Cyprus faces a tense few weeks as it struggles to hold together its teetering banking sector long enough to secure formal approval for its €17bn bailout but some are questioning whether the island economy can ever recover from its financial near-meltdown.

Lawmakers in Germany, Finland and the Netherlands will likely need to debate and approve their taxpayers' contribution to the fifth Eurozone bailout in three years even after Sunday's agreement to fund the lion's share of the rescue with a substantial levy on Cyprus-based depositors. Yet even with the blessing of the region's champions of austerity, the financial penalties imposed and the future demands extracted from Cyprus could permanently damage the country's ability to return to anything close to its pre-crisis potential.

"Cyprus' financial crisis will have profound long-term negative consequences for the sovereign even if it successfully resolves this past weekend's political crisis and the impasse with the euro area," said Moody's Investors Service analyst Sara Carlson in a note published Monday. "The potentially irreparable damage to the country's current drivers of economic growth leaves its ability to sustain its current debt highly in doubt. Even in the best-case scenario, where the Cypriot parliament passes and implements measures that the euro area governments of the (Troika) find acceptable, the sovereign will remain at risk of default and exit from the euro area for a prolonged period."

Moody's notes that the decimation of the banking sector will hamstring the county's largest economic growth engine and hit the only sector - professional services - that made positive contribution to GDP last year. It says Cyprus runs the risk of sovereign debt default and exit from the single currency even if it's able to weather the current crisis. Societe Generale economists anticipate a 20 percent drop in real GDP by 2017.

"The challenges for Cyprus are immense, but Cyprus can count on the European Union to support it," said European Commission President Jose Manuel Barroso in a statement released Monday. "We want to alleviate the social consequences of the economic shock by mobilising funds from European Union instruments and by supporting the Cypriot authorities' efforts to restore financial, economic and social stability. We will bring in further expertise to facilitate the emergence of new sources of economic activity."

Germany's finance minister, Wolfgang Schauble, said that he was optimistic his colleagues in the Bundestag would approve Germany's share of the expected €10bn in Eurozone loans which will arrive in Nicosia via the region's permanent bailout fund, the European Stability Mechanism. German Federal Constitutional Court's ruled last year that, in effect, any new capital commitment from German taxpayers to future bailouts needed the approval of parliament. Two votes will be required: one to assess the need for a Cyprus bailout and the other for formally approve the conditionality. Schauble said the votes may not be scheduled until after lawmakers return from the Easter holiday break during the week of 15 April.

The European Central Bank's continued support - via the Emergency Liquidity Assistance programme - will also be critical for Cyprus in the days and weeks ahead. The ECB threatened to cut off access to the programme, used by the Central Bank of Cyprus to provide crucial lending to its commercial banks, by the end of play Monday if a satisfactory deal could not be agreed over the weekend.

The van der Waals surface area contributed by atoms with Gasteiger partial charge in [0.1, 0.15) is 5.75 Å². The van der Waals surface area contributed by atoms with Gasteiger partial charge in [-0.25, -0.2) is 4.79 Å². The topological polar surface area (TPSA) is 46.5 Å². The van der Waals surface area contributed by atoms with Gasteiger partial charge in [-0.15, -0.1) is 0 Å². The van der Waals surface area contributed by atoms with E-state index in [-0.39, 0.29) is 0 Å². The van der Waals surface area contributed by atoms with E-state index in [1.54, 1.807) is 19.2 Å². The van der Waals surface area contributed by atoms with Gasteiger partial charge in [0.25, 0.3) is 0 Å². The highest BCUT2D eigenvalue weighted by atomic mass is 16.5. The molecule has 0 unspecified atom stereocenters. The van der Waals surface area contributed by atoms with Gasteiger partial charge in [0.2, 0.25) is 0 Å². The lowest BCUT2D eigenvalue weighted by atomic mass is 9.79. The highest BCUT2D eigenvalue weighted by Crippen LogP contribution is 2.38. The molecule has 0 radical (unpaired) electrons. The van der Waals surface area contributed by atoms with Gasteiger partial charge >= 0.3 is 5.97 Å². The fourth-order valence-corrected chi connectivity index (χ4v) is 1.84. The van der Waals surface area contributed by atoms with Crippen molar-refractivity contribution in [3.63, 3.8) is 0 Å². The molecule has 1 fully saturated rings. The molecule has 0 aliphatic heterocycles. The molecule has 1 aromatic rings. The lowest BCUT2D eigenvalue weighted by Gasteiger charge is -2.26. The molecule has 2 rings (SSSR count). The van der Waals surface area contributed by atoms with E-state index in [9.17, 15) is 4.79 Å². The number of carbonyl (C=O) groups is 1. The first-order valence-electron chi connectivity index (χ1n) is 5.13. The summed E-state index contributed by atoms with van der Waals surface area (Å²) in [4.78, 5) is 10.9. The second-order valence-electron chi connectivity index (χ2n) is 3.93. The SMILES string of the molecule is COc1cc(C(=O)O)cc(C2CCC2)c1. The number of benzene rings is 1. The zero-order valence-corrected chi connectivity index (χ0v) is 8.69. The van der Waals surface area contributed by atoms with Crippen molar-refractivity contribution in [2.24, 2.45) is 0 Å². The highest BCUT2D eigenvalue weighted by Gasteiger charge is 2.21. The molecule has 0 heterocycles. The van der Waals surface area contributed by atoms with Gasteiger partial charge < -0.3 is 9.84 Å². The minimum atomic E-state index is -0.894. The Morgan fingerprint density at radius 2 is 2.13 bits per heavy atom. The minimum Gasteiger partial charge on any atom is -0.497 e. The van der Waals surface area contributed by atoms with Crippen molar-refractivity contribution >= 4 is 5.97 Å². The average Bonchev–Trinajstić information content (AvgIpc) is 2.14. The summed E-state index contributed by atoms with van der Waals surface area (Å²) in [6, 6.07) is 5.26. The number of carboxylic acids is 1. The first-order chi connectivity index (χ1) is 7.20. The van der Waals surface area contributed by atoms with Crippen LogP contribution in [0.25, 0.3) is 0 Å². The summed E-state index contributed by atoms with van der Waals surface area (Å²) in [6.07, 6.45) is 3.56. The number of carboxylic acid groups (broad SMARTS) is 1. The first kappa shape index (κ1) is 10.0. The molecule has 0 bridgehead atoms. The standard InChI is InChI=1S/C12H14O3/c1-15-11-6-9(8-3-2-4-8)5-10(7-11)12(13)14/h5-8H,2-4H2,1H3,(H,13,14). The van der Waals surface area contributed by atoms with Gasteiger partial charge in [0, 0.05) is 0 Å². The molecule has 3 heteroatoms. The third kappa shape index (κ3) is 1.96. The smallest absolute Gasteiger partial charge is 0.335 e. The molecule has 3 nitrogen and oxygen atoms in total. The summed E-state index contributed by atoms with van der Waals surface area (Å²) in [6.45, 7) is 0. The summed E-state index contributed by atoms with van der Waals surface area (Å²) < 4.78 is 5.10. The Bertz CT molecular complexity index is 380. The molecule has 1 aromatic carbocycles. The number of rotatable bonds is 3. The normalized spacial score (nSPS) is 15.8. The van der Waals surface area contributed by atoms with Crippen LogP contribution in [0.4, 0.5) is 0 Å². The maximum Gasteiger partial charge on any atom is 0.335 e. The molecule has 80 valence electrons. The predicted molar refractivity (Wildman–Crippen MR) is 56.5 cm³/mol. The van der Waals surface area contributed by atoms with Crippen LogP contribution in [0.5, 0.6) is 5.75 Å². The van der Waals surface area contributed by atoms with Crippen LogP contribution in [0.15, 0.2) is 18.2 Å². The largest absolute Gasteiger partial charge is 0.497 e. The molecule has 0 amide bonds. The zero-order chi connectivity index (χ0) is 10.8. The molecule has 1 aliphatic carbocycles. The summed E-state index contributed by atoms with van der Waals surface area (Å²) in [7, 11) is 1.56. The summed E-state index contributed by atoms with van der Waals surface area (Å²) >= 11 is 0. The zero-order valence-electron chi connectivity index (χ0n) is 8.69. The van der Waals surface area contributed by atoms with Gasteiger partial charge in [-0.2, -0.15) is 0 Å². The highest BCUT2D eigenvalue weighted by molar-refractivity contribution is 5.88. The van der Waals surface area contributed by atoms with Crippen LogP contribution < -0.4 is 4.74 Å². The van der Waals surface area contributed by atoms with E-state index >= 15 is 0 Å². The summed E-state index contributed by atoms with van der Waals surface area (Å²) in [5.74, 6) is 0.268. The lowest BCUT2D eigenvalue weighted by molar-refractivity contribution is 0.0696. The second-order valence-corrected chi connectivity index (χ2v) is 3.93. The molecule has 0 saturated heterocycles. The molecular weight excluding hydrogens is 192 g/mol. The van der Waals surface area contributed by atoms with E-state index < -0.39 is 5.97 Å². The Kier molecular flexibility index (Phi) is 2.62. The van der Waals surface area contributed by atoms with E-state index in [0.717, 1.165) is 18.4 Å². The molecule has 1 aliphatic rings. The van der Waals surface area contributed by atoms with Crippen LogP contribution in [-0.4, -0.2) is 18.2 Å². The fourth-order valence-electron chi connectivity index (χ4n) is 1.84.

However, even if the programme is extended beyond Monday, ECB officials will need to be certain that the country's banks - and most importantly, its largest, the Bank of Cyprus - remain solvent. Delays in parliamentary votes in Germany and elsewhere could accelerate the need for new capital before it can be legally disbursed by the ESM. And even with the capital controls put into place over the weekend by Cypriot lawmakers, banks face the risk of deposit flight that could multiply their current financial stresses.

Furthermore, given that a significant number of the large (ie over €100,000) deposits that will be subject to haircuts of 30 percent or more or wiped out altogether are held by small and medium-sized Cyprus-based firms (SMEs), analysts expect even deeper stresses on bank capital. Two thirds of the loan exposure of the country's three biggest lenders are to SMEs, larger corporations and the construction industry, according to Barclays research. The ratio of bad loans within the Bank of Cyprus' balance sheet in 22.9 percent and exploded by as much as 4.5 percent in the first nine months of last year.

"We do not expect this rate of (bad loans) to slow down in 2013," Barclays analysts wrote. "The size of the asset quality problem underpins the issues for the Cypriot banks. A credible recapitalisation of the banking sector, in our view, should fully reflect a robust stress test of the loan books."

Cyprus may, however, benefit from one aspect of the weekend's negotiations: Russian anger. Estimates indicate that as much as a third of the €68bn in Cypriot bank deposits were held by Russian companies and individual savers - a large portion of which will be wiped out completely with the agreed wind-down of Cyprus Popular Bank.

Russia's prime minister, Dmitry Medvedev, has been quoted by local news agencies as having described the depositors' bail-in as "theft", telling Agence France-Presse that "we need to comprehend what the outcome of this situation will be and what consequences it will have for the international financial and monetary system but also for our interests."

Cyprus' finance minister, Michael Sarris, returned from Moscow last week having failed to renegotiate terms of a €2.5bn bilateral loan. However, Russia's President, Vladimir Putin, is said to have told his government to revisit the topic following Sunday's agreement between Cypriot President Nicos Anastasiades and Eurogroup head Jeroen Dijsselbloem.